A Hope for Tenderness

Image shows a black kitten standing with her front legs on the rocks on top of one of two black planters containing dwarf pomegranate trees. In the foreground is a rosemary plant. All are on a wooden chest.

I don’t keep a journal, but I occasionally write down my dreams and some quick reflections. Looking back through them this week, I was sad–-if not surprised—to notice how often I wrote about my desire to spend less time on social media and my frustration with myself for not having better self-control. I know the sites and apps are made to be addictive. Still, I would like to spend less of my time doomscrolling and more of it writing and connecting in meaningful ways in the year to come. This isn’t unique to me, I know, but I’m putting it out there in the hope that it will spur me to spend my time differently.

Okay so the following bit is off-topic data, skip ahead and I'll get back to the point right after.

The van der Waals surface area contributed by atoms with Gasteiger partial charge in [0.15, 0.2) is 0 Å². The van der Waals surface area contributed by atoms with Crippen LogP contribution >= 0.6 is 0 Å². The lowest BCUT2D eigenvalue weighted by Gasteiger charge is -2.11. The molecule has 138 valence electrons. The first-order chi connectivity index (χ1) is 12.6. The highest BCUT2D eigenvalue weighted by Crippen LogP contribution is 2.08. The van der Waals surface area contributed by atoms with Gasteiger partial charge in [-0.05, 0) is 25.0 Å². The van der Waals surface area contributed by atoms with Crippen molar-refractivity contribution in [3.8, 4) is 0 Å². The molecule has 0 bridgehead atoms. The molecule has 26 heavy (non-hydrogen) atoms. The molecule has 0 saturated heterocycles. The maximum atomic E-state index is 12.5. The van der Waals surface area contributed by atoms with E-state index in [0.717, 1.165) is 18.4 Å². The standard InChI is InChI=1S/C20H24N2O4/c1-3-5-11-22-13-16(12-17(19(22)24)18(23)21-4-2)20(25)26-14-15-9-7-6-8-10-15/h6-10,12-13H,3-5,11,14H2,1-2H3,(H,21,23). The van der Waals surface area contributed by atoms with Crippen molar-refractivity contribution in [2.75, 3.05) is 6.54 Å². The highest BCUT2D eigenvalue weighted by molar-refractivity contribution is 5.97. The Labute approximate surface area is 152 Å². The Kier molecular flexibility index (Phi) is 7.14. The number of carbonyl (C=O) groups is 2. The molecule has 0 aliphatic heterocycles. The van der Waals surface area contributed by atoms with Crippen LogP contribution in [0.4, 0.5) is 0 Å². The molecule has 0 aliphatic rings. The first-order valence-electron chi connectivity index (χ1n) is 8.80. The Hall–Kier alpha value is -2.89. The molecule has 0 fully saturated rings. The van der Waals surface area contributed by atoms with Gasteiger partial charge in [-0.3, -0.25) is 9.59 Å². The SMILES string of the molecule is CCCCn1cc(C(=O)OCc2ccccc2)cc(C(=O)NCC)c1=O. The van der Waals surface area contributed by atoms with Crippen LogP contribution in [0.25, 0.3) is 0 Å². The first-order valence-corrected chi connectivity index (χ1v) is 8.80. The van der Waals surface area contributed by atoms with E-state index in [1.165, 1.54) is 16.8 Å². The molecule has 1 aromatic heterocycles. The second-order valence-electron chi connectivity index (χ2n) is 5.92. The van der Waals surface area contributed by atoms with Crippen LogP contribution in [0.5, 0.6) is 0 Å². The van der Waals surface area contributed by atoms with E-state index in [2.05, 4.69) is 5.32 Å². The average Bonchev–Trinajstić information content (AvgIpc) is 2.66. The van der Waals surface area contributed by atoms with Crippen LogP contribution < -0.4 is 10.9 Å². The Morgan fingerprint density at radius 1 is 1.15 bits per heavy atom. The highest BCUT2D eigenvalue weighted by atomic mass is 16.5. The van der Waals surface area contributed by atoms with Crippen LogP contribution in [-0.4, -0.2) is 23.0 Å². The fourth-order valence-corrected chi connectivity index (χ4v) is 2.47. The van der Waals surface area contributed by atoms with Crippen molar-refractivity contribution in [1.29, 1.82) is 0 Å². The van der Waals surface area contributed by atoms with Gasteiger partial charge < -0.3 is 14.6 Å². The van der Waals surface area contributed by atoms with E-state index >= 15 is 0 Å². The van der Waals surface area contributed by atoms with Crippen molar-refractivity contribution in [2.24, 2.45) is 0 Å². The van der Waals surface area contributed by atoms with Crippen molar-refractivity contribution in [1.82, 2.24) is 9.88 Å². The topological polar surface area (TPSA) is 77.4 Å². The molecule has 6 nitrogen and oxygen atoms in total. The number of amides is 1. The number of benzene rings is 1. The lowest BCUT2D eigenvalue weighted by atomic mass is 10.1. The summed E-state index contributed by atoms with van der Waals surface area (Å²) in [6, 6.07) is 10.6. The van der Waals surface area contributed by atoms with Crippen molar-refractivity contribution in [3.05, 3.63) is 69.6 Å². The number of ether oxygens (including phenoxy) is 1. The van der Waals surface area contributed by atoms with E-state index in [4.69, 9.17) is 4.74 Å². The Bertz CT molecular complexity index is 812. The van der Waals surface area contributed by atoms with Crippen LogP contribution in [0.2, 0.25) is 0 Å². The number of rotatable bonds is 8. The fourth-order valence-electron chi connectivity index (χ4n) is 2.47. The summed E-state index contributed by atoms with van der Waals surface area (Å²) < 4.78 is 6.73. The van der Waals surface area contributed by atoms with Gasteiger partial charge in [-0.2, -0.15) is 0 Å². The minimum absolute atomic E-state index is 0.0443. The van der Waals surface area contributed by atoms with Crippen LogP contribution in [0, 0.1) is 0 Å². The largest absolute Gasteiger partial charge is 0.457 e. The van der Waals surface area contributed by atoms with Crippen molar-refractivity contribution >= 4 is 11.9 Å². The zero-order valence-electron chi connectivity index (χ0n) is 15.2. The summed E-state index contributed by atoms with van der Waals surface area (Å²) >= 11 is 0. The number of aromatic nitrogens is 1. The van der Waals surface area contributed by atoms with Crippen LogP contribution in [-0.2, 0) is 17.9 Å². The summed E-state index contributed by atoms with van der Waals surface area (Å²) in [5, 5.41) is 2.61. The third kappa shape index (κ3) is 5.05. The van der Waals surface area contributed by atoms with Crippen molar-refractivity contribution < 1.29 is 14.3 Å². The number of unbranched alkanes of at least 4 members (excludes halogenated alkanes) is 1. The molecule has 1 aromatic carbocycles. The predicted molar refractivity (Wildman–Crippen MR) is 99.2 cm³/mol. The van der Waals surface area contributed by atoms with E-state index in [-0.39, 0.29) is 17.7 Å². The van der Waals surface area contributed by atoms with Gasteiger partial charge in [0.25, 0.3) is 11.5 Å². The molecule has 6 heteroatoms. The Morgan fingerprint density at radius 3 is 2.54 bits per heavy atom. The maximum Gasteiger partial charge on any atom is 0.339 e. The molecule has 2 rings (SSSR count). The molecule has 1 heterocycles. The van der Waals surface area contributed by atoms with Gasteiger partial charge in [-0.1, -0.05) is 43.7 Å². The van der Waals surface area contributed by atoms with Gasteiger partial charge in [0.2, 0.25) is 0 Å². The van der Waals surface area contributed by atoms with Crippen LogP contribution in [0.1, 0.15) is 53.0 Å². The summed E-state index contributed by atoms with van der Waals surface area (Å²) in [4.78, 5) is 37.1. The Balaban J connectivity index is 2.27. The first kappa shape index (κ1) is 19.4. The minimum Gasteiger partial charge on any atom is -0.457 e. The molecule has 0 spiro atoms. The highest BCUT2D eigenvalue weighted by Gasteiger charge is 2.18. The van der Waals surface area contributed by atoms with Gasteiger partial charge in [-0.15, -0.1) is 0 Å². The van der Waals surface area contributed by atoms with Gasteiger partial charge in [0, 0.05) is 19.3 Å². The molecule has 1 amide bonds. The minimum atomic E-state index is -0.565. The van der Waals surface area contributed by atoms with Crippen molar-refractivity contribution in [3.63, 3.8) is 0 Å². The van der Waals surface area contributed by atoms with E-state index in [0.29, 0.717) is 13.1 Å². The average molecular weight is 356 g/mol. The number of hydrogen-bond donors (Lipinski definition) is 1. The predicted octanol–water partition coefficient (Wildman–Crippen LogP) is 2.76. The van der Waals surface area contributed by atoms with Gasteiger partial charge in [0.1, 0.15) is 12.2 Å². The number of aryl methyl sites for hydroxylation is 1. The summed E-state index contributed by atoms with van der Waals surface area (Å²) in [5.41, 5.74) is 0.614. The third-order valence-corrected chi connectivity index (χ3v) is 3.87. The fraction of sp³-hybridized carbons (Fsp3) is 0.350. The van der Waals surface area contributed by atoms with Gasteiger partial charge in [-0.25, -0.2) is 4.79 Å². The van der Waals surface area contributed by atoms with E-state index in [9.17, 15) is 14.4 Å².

My greatest and related hope for 2022 is to cultivate and seek out tenderness. My book was written in that same spirit.

I’ve been excited to see Ancestor Trouble featured on a couple more 2022-anticipated-books lists. Oprah Daily included the book among its fifty selections–-at number five! Here’s what the editors said: “The best way to know and understand yourself is through the lens of the past—at least that’s literary blogger and journalist Newton’s theory. ‘If our lives have been circumscribed because of the way we’ve viewed our family,’ she writes, ‘confronting our ancestors as complicated human beings rather than distant archetypes can suggest different ways of being ourselves.’ Her interest in genealogy and its history for this powerful  debut  emerged out of a 2014 Harper’s magazine story.”

And according to the editors at Goodreads, the book is also among those most anticipated by the site’s readers.


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